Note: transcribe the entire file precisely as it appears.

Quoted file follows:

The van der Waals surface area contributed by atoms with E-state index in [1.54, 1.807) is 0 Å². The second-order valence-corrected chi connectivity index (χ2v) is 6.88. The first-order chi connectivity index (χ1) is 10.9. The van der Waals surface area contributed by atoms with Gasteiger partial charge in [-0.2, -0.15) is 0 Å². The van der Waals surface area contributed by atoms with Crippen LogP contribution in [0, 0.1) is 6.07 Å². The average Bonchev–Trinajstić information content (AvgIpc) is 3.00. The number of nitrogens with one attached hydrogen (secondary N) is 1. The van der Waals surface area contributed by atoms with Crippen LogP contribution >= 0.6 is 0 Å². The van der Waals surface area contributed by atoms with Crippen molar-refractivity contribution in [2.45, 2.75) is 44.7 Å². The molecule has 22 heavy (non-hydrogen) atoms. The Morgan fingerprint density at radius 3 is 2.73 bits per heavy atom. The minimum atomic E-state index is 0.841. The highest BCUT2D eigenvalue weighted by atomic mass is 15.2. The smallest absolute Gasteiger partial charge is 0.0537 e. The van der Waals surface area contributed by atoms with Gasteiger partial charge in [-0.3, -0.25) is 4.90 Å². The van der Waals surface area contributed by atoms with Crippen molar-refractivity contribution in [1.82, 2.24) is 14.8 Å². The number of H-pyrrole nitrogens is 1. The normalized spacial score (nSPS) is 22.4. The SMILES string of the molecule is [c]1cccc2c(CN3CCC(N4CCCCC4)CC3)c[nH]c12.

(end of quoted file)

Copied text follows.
The van der Waals surface area contributed by atoms with E-state index in [1.54, 1.807) is 0 Å². The second-order valence-corrected chi connectivity index (χ2v) is 6.88. The first-order chi connectivity index (χ1) is 10.9. The van der Waals surface area contributed by atoms with Gasteiger partial charge in [-0.2, -0.15) is 0 Å². The van der Waals surface area contributed by atoms with Crippen LogP contribution in [0, 0.1) is 6.07 Å². The average Bonchev–Trinajstić information content (AvgIpc) is 3.00. The number of nitrogens with one attached hydrogen (secondary N) is 1. The van der Waals surface area contributed by atoms with Crippen LogP contribution >= 0.6 is 0 Å². The van der Waals surface area contributed by atoms with Crippen molar-refractivity contribution in [2.45, 2.75) is 44.7 Å². The molecule has 22 heavy (non-hydrogen) atoms. The Morgan fingerprint density at radius 3 is 2.73 bits per heavy atom. The minimum atomic E-state index is 0.841. The highest BCUT2D eigenvalue weighted by atomic mass is 15.2. The smallest absolute Gasteiger partial charge is 0.0537 e. The van der Waals surface area contributed by atoms with Gasteiger partial charge in [-0.3, -0.25) is 4.90 Å². The van der Waals surface area contributed by atoms with Crippen molar-refractivity contribution in [1.82, 2.24) is 14.8 Å². The number of H-pyrrole nitrogens is 1. The normalized spacial score (nSPS) is 22.4. The SMILES string of the molecule is [c]1cccc2c(CN3CCC(N4CCCCC4)CC3)c[nH]c12.